Sunday, October 2, 2011


Last Saturday yours truly made a dancing debut during the island’s annual celebration of the arrival of the Protestant women missionaries in 1852. I was the first menwai (pigment challenged person) to dance with the women’s group… ever. This is how I was dubbed no-longer-a-menwai but a “local lady”; not by eating with my hands, scaling a fish, showering in the river, or wearing local clothes, but by shaking my hips. It all started last Wednesday (our usual church night), when we were practicing our ritual dividing of the sexes for the post-service coffee hour when the women told me to come with them up into the attic to do some “activities”. My first thought was something along the arts and crafts line, until I saw the President of the women’s group pop a cassette into an old stereo. Thus I had my first of three nights of rehearsal before the big day.  

Dance rehearsal with middle-aged Pohnpeian women has been one of my most favorite experiences since I have been on island. Typically after church while the men sit at tables and discuss Pohnpeian history, government and life philosophies, the women sit on the floor and chat quietly, shushing the playing children when they get too disruptive. When we were away from the men however I was able to see another side to them. This is how I discovered that gossiping looks the same in every language. I finally got to see some of their personalities shine through while they made fun of my exaggerated dancing and grabbed my derrière in a complimenting fashion. As their giggles bounced off the walls and circled around the room I tried to stifle some of my overwhelming contentment so as not to be that creepy girl who goes around smiling for no apparent reason.  But I was more than just content; I was elated to feel a part of something and not just an observer.

The women headed up to the grave of Annette, the first female missionary who created the first women's group.

                As teaching becomes more challenging it is the cultural activities that we participate in during our limited free time that serve as catalysts for easing my tightly wound mind. The actual event which lasted about five hours included dancing and singing from women’s groups from each municipality. Since I was representing Kitti, I was wearing a white moomoo which my neighbor not only let me borrow, but after seeing me in it and thinking it fit me just right, gave it to me. I also donned a white marmar (roll the r’s) which is like a lay for your head, along with a gardenia and a plastic local flower in my hair and an ample amount of coconut oil rubbed on my body. This was exactly the type of experience I was looking for when I decided to come here. I don’t just want to go to school, teach and come home. I want to be a part of this community and really get to know the people who have been so gracious to us. I finally feel like I am getting to do just that.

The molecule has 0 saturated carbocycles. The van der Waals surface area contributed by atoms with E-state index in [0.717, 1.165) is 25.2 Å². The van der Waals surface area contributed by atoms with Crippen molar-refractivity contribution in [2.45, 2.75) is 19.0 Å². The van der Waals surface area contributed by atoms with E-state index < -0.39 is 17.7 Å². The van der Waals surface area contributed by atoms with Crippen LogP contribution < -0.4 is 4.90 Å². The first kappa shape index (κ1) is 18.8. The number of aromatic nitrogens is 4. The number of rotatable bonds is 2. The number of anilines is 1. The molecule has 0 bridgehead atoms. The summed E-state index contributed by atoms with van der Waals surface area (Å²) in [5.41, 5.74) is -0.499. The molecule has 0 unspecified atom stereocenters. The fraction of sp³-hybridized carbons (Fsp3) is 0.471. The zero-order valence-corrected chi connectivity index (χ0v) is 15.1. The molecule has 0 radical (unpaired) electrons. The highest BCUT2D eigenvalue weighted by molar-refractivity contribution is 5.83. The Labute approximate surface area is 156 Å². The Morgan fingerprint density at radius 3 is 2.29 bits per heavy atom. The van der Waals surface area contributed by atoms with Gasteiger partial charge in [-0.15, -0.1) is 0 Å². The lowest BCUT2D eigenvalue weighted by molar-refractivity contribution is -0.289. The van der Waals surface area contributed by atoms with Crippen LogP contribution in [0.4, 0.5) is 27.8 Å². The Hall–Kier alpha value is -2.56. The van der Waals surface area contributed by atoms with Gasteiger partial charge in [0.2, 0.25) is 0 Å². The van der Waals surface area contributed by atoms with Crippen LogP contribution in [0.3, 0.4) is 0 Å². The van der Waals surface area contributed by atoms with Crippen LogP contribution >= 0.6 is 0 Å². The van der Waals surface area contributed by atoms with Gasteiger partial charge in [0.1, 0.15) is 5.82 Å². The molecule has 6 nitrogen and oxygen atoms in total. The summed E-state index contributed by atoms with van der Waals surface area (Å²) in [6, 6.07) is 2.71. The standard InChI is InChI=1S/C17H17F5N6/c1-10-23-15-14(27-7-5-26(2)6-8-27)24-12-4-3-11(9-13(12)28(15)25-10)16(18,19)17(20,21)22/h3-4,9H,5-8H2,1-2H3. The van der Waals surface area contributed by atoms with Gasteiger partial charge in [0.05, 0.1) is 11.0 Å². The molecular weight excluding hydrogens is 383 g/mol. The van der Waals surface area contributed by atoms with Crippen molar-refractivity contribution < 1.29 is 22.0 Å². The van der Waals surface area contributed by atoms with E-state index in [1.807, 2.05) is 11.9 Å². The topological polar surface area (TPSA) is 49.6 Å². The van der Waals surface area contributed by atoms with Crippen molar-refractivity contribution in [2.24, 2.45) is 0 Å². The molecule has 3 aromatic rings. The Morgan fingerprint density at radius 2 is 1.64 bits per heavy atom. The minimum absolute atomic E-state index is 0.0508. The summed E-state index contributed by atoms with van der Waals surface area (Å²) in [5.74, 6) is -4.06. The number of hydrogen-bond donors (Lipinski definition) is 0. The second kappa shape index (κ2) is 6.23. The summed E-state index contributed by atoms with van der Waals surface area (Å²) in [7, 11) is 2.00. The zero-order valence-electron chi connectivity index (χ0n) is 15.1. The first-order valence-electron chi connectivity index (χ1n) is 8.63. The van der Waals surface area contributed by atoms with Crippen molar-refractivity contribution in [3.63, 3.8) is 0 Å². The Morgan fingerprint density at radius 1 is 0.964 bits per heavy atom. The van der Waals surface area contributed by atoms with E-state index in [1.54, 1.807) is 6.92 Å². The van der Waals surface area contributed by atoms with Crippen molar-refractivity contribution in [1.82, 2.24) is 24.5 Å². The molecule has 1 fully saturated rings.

Three of the women I danced with. This was taken before the prayer service. 

 This week was chock-full of cultural activities, as we also attended our first Pohnpeian funeral. We were invited by a colleague couple that Scott and I hang out with frequently. It was the third day (a.k.a. fish day) of the traditional four-day funeral.  We were lucky enough to be invited into the Nahs which is only for people with high titles. As we sat listening to legends being told through the clinking of sakau pounding, a pile of fish of every shape, size, and color was continually growing about a foot away from us. During the four hour ceremony I drank the most sakau I have had yet which made finishing up lesson plans when we arrived home a bit difficult.  Upon leaving, we were granted with not one, not two, but three local baskets full of food, and a bag of four of the fish. The generosity is overwhelming sometimes.

The fish we were so graciously given. I scaled and fried the one on  the left for dinner!

 In between celebrating a life and commemorating missionary arrivals we have learned how to make lihlih (which means womanwoman), a pounded, cooked breadfruit with coconut milk pored over, I have shaved my first coconut, gone on a hike to a waterfall, eaten a lifetime’s supply of bananas and played baseball with some of the world’s cutest kids. All while trying to be a teacher. Life is pretty pweipwei (crazy).

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